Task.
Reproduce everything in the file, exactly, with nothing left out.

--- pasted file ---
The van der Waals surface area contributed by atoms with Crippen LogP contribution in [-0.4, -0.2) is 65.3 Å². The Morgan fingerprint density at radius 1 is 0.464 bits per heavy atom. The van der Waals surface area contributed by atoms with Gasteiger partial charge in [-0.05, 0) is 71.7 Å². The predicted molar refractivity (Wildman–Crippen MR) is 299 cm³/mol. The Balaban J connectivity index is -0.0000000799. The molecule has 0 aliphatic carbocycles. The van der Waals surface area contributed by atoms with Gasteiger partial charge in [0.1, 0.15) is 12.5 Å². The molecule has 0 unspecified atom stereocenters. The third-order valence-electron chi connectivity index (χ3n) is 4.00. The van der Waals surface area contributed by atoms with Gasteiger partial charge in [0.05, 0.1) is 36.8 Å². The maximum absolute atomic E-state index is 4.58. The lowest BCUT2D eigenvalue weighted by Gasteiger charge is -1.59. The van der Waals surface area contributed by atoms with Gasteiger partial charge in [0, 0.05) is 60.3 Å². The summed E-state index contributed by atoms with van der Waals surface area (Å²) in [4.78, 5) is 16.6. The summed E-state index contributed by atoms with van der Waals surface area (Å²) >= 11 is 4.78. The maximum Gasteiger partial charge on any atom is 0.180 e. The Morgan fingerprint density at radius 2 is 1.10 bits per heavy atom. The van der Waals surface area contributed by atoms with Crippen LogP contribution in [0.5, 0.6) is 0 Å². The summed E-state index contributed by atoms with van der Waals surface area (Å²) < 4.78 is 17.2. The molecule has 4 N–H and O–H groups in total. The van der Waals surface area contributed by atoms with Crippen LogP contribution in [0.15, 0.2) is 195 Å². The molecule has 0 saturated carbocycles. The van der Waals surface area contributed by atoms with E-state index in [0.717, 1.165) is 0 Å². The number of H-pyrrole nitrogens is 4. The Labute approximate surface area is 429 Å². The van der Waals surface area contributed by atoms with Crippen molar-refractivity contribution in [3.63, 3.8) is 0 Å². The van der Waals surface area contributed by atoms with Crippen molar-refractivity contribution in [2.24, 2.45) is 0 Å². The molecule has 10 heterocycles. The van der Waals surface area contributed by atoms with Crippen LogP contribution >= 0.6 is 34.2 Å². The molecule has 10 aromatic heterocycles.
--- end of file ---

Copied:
The van der Waals surface area contributed by atoms with Crippen LogP contribution in [-0.4, -0.2) is 65.3 Å². The Morgan fingerprint density at radius 1 is 0.464 bits per heavy atom. The van der Waals surface area contributed by atoms with Gasteiger partial charge in [-0.05, 0) is 71.7 Å². The predicted molar refractivity (Wildman–Crippen MR) is 299 cm³/mol. The Balaban J connectivity index is -0.0000000799. The molecule has 0 aliphatic carbocycles. The van der Waals surface area contributed by atoms with Gasteiger partial charge in [0.1, 0.15) is 12.5 Å². The molecule has 0 unspecified atom stereocenters. The third-order valence-electron chi connectivity index (χ3n) is 4.00. The van der Waals surface area contributed by atoms with Gasteiger partial charge in [0.05, 0.1) is 36.8 Å². The maximum absolute atomic E-state index is 4.58. The lowest BCUT2D eigenvalue weighted by Gasteiger charge is -1.59. The van der Waals surface area contributed by atoms with Gasteiger partial charge in [0, 0.05) is 60.3 Å². The summed E-state index contributed by atoms with van der Waals surface area (Å²) in [4.78, 5) is 16.6. The summed E-state index contributed by atoms with van der Waals surface area (Å²) >= 11 is 4.78. The maximum Gasteiger partial charge on any atom is 0.180 e. The Morgan fingerprint density at radius 2 is 1.10 bits per heavy atom. The van der Waals surface area contributed by atoms with Crippen LogP contribution in [0.5, 0.6) is 0 Å². The summed E-state index contributed by atoms with van der Waals surface area (Å²) < 4.78 is 17.2. The molecule has 4 N–H and O–H groups in total. The van der Waals surface area contributed by atoms with Crippen LogP contribution in [0.15, 0.2) is 195 Å². The molecule has 0 saturated carbocycles. The van der Waals surface area contributed by atoms with E-state index in [0.717, 1.165) is 0 Å². The number of H-pyrrole nitrogens is 4. The Labute approximate surface area is 429 Å². The van der Waals surface area contributed by atoms with Crippen molar-refractivity contribution in [3.63, 3.8) is 0 Å². The van der Waals surface area contributed by atoms with Crippen molar-refractivity contribution in [2.24, 2.45) is 0 Å². The molecule has 10 heterocycles. The van der Waals surface area contributed by atoms with Crippen LogP contribution >= 0.6 is 34.2 Å². The molecule has 10 aromatic heterocycles.